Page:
Tuesday, June 12, 2018

Last Argument of Kings, by Joe Abercrombie

Today I'm finally finishing the First Law Trilogy with the last book, Last Argument of Kings and I hate to say it, but this series has been a pretty big disappointment. The series basically ends with quite a few questions that are simply unanswered and I feel like the last book could have been condensed and merged with this book and maybe bring the book to a better resolution. I was left wondering if there were more books in the series to wrap up the series, but I checked and this is definitely the last in this plotline, if not the last book Abercrombie has written in this universe.

To adequately talk about what's wrong with this book, I'm going to have to talk about some spoiler materials and while I'd feel badly about spoiling the end of this book I feel like they're just not worth the effort. The most important part of this is the character Bayaz, the first of the Magi and a powerful wizard. As I mentioned in my review of the last book I got the impression that Bayaz is behind the events that leave no heirs to the throne of the Union and with Jezal dan Luthar in a perfect position to be elected king, however I didn't see quite how it was possible for Bayaz to orchestrate the events because one of the princes dies in an entirely accidental fashion. However, it turns out I was in fact correct about Bayaz orchestrating the situation for Luthar to become king, and Bayaz is the puppet master behind numerous other plans as well.

The big reveal towards the end of the book is that Bayaz has been pulling strings and moving pieces the entire time to counter his enemy Khalul. While Khalul takes the direct approach of religious control over the Gurkish Empire to the south, Bayaz has taken indirect control through the financial and political institutions of the Union. So ultimately the wars of conquest between the Gurkish in the Union have been moves in a proxy war between Bayaz and Khalul.

Now, considering that Khalul has a religion that eats people you'd think that Bayaz would be the good option. Or at least the less bad option. However in Before They are Hanged I started getting this weird impression that Bayaz wasn't telling the whole truth, especially when the superweapon he wanted to use against Khalul had been hidden in a different place. This is the superweapon, by the way, which almost destroyed the entire world with demons the last time it was used and definitely destroyed the capital of an older and even greater empire than the Union. It makes me wonder if maybe Juvens, Bayaz's master, had lied about where he had stored the superweapon because he didn't trust Bayaz.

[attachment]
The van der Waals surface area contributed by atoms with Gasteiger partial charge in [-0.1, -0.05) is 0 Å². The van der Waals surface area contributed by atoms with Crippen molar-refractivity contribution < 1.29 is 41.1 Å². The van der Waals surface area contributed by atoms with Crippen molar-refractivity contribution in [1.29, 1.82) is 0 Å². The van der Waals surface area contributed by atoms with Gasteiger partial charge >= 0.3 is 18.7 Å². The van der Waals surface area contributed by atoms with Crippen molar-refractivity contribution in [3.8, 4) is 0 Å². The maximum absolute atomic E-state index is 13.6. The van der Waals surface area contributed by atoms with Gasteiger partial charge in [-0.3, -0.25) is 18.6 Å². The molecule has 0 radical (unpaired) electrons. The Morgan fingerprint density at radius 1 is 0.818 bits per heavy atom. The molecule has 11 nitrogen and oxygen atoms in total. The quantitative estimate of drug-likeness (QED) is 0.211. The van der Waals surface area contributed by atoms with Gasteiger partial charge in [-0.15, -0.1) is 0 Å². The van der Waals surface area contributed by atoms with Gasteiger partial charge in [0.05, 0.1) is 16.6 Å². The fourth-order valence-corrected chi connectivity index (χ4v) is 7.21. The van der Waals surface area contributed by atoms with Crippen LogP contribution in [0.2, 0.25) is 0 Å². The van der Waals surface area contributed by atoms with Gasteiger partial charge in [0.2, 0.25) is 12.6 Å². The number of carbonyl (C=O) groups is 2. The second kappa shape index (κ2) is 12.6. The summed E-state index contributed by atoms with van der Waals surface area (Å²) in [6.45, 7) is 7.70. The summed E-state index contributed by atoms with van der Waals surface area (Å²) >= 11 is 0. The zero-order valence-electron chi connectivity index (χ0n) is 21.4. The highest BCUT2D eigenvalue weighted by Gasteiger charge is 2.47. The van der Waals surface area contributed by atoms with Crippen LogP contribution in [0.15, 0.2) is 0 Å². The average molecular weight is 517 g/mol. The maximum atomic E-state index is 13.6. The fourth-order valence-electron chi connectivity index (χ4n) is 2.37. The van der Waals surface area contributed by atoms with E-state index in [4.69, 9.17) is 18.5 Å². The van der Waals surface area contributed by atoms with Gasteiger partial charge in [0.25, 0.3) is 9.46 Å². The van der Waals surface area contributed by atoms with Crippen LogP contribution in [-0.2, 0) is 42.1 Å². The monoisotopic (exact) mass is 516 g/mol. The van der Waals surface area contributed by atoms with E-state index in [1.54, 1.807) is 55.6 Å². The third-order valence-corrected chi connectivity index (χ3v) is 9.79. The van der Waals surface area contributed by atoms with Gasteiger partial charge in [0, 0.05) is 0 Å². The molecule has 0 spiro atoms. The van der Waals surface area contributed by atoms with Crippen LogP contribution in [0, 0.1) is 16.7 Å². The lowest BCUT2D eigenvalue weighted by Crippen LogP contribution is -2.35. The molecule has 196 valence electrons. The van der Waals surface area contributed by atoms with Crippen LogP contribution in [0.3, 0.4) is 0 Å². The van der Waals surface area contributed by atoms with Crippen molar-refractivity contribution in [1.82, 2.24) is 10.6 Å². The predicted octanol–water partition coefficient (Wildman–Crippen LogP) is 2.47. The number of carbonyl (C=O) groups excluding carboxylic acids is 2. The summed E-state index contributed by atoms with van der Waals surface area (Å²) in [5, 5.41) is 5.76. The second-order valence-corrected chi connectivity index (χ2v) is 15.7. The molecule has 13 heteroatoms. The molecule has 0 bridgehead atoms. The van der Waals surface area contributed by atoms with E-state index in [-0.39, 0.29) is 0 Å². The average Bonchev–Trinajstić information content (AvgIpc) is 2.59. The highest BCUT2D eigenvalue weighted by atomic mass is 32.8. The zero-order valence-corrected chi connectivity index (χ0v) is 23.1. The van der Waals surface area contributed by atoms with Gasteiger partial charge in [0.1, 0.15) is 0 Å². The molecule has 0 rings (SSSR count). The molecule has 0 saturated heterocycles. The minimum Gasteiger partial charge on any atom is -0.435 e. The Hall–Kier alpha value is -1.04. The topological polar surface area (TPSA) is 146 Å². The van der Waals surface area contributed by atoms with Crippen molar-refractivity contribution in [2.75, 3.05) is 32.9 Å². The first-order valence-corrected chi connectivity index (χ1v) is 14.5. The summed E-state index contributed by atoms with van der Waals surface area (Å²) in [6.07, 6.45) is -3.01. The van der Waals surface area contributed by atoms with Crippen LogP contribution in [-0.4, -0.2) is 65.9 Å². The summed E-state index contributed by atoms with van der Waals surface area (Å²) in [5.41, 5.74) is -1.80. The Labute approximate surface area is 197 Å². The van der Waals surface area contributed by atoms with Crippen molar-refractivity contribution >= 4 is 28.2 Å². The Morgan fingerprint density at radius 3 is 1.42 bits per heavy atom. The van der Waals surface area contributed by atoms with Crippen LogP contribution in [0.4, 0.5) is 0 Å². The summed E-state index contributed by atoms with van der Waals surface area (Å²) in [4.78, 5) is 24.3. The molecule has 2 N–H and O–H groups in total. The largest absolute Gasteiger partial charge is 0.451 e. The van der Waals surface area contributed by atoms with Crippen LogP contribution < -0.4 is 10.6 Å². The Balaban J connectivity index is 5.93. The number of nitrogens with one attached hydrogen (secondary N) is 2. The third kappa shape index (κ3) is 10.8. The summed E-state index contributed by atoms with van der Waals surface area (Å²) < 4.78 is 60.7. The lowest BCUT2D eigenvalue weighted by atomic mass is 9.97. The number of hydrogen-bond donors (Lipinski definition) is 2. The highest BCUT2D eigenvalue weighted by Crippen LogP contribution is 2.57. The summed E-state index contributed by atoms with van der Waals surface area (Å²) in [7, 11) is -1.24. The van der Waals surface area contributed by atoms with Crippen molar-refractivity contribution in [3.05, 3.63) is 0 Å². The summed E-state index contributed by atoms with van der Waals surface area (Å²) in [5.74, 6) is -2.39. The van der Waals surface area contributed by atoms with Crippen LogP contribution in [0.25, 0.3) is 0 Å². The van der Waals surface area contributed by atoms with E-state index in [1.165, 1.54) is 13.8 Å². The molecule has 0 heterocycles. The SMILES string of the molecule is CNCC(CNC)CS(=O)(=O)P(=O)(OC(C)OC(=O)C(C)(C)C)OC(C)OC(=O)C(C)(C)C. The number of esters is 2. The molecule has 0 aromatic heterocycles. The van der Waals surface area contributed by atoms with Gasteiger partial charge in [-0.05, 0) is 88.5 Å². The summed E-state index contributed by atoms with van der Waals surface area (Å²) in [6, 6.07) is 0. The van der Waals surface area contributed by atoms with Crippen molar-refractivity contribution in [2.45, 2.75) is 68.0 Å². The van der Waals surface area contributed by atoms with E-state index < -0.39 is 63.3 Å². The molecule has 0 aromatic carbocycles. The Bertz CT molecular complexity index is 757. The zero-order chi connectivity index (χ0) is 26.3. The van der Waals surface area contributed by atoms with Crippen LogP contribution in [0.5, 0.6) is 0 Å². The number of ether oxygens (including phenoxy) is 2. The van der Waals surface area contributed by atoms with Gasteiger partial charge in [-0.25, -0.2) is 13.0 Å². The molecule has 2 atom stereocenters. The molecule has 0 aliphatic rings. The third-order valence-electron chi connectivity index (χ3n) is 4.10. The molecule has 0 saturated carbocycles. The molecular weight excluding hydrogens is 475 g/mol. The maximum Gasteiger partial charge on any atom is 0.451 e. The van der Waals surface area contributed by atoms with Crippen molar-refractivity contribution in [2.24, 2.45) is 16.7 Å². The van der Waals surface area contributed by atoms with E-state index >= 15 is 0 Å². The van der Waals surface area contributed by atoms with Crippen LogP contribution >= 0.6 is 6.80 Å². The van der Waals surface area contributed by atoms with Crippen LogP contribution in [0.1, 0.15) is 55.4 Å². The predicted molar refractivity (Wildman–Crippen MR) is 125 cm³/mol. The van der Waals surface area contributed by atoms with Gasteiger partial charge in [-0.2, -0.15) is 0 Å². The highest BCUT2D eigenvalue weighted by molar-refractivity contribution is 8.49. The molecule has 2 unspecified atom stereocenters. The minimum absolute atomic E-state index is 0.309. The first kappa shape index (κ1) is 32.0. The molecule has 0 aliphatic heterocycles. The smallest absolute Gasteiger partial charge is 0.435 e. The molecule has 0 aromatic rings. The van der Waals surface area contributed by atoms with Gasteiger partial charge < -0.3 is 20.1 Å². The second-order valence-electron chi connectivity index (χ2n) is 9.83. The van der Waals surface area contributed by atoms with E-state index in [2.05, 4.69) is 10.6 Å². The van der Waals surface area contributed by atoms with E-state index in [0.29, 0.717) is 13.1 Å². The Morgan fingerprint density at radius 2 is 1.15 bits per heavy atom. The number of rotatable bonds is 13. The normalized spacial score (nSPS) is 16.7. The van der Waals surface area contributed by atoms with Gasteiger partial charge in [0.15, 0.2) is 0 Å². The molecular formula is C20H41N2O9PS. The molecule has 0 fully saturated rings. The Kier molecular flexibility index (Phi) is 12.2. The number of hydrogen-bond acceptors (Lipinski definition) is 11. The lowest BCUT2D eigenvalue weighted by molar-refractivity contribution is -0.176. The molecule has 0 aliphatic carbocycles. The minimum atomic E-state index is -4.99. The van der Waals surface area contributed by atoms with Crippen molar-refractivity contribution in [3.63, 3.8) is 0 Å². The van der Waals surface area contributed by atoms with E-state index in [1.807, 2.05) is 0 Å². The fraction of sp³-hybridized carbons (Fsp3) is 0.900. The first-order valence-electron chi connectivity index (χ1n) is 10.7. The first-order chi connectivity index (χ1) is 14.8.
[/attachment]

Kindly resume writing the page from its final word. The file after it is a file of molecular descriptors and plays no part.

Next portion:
This distrust of Bayaz continues as he starts making disparaging comments about the common people to Luthar, saying literally that it's not important to actually care about the poor people so much as seem like he cares about the poor people. This and other offhand comments start to build a suspicion that Bayaz really isn't that great of a guy and it ends with the reveal that Bayaz probably was responsible for the death of Juvens, as well as Kanedias, and probably through his lover Tolomei from the House of the Maker as well. Bayaz declares himself beyond the laws of magic, greater than Juvens, and ultimately uncaring about the amount of death and destruction caused by winning this part of his ongoing feud with Khalul.

Personally I feel like this reveal should have come in the second book rather than towards the end of the third book. I say this partly because the second book felt like it meandered and went into plot cul-de-sacs. If we had the reveal of Bayaz's true intentions in the second book, or even in the beginning of the third book, then we could have had the characters reacting to the situation and maybe brought it to a better resolution. Instead we have a war with the Gurkish not quite resolved, Luthar and Glokta are left with questionable control of the Union, and Ferro Maljinn literally just walks out of the story and is never seen again. So many threads were left dangling that I wasn't entirely certain this was the end. Again, it seems there are other books set within the universe, but whether they continue this plotline or not I cannot tell. Personally I would have felt better if the third book was used to tie up the ends a little more neatly rather than leaving things unresolved.

Ultimately, I'm not sure if this series is really worth your time. I will say that some of the characters such as Logen Ninefingers, Luthar, and Glokta can be compelling and they go through varying degrees of character development, although I feel like Logen goes through the least. But with the second book meandering pointlessly and stuff in the third act that I, personally, thought should be in the second act I feel like it's not worth the time and effort.

- Kalpar

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